Ms. Moore’s Advice to More Performances

Ms. Moore’s Advice to More Performances

Sara Geitner, Contributor

Tuscarora’s drama and dance department would not be where it is today without Ms. Katie Moore, four year teacher at Tuscarora High School. She started the school’s Titanette dance team and brought life back to the performance art department. Ms. Moore teaches subjects including introduction to theater to advanced theater, beginner to advanced dance, technical theater, and more. She co-directs the school plays and musicals, along with Mr. Terrence Moore, music teacher, as well as directing and choreographing drama and dance showcases. 

Balancing her time between all of these responsibilities, as well as performing in shows outside of the school is a difficult job, but Ms. Moore takes each task one at a time by looking at what is in front of her and making lists of what she needs to accomplish. She states that even though these responsibilities are important, focusing on her mental health is the priority. As she said, “If I’m not being successful for myself, then I’m no good to anybody else.”

Being an experienced teacher and performer, she has advice for students who have similar, or even drastically different aspirations, as performance arts can come in handy with a wide variety of life skills. Performing arts is not only a fun extracurricular activity, it also provides an educational experience for students and teaches them an extensive amount of life skills. These skills include memorization, reading and analyzing, clear communication, creativity, public speaking, teamwork, listening, problem solving, time management and confidence. 

“Everything about the performing arts benefit students in any career they chose to go into,” Ms. Moore explained. The theater experience allows performers to “express [them]selves in different ways… we spend so much time thinking about ‘success’, sometimes we don’t slow down enough to really think about how we feel and function in certain situations… We address these certain situations through made-up examples that help us process things and allow us to think about different ways to deal with situations.”

Ms. Moore grew up around performers, as her parents met at a dinner theater, which she stayed actively involved in for years to come. She says that theater was her “sense of family and sense of community,” and it “made [her] who [she] is today.” She describes theater as something that has “always been important” to her and that has “always played a huge passion in [her] life.”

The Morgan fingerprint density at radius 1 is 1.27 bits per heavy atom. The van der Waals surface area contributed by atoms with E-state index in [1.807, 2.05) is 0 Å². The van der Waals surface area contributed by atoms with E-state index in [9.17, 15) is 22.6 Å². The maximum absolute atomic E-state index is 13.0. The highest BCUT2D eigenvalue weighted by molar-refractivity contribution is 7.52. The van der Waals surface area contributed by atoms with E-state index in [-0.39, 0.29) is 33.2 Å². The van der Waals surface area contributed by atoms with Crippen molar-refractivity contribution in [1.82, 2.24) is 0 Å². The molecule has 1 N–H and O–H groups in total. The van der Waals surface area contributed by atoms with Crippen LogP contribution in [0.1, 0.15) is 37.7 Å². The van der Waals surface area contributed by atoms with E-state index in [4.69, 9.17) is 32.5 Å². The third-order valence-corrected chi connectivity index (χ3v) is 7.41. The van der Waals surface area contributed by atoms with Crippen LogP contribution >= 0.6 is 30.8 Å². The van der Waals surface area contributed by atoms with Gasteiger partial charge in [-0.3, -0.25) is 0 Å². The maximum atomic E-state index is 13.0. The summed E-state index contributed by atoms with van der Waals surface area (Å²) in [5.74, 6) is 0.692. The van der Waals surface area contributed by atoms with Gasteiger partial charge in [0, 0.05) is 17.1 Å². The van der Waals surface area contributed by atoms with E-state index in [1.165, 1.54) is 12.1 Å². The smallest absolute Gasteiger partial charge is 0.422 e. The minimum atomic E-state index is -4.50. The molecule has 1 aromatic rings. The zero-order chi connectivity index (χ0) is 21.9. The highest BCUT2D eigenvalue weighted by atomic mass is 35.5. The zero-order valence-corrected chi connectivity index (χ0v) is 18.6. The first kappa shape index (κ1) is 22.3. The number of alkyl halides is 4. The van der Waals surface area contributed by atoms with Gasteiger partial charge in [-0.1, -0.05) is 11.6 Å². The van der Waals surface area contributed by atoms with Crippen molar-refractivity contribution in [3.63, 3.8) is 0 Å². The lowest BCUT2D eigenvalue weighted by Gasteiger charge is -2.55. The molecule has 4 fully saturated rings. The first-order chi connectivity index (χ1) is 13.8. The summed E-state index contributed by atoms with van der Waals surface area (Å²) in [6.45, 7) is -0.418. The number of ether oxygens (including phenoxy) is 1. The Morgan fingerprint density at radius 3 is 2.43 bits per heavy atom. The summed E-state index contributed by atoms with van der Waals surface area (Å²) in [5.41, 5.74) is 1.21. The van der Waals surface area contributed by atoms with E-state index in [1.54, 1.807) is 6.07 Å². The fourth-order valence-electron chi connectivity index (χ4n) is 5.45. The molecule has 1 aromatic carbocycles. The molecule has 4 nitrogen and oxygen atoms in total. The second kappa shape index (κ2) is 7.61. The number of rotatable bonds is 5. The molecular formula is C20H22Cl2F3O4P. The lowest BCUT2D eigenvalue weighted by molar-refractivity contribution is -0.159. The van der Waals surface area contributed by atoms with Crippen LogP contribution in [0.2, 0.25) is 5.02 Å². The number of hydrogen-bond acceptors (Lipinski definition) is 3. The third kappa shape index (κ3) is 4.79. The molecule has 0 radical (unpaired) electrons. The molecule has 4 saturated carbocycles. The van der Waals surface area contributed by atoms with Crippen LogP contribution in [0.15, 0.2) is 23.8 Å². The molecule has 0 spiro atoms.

Ms. Moore says that she “Finds so much value in teaching,” as she is preparing students for the real world, both in and out of the performing arts. Teaching was originally her short-term goal, but after long-term substitute teaching, she fell in love with “seeing growth” in the students, as it “Gives [her] a huge sense of pride, watching them grow in their performance abilities and putting awesome performances on stage.”

Her advice for students who want to pursue acting, dance, or anything in the performing arts is to “Be prepared for rejection, because it is a part of the career. Also learn not to get discouraged from rejection because it is an aspect that you have to be okay with. They always say you’re going to get 100 nos before you get one yes… [She] firmly believes that this industry is not necessarily driven by the people who are the most talented, it’s the people who work the hardest, the people who are willing to put themselves out there. You’re going to have to show up a lot. There are going to be a lot of times you are going to be disappointed, but if you feel it’s what you’re supposed to do, then you should go at it. If you are not getting work right away, find opportunities. Find ways to put yourself and involve yourself in the industry. [She] thinks it’s a really good thing to not only skill yourself in performance if that’s what you choose to go into, but also skill yourself in other aspects. So skill yourself in technical theater, skill yourself in directing, skill yourself in sales management because if you’re not getting where you want to get directly through performance, then you can insert yourself into the scenario, the scene, the situations, and learn from being a technician, or being somebody who works the front of house, or being an usher. Also find your community. There is a community out there who are highly supportive and just as passionate as you. Take lessons, classes and experiences from as many people as possible because everybody has different ideas on how to be successful in this industry… Don’t be afraid to try things.”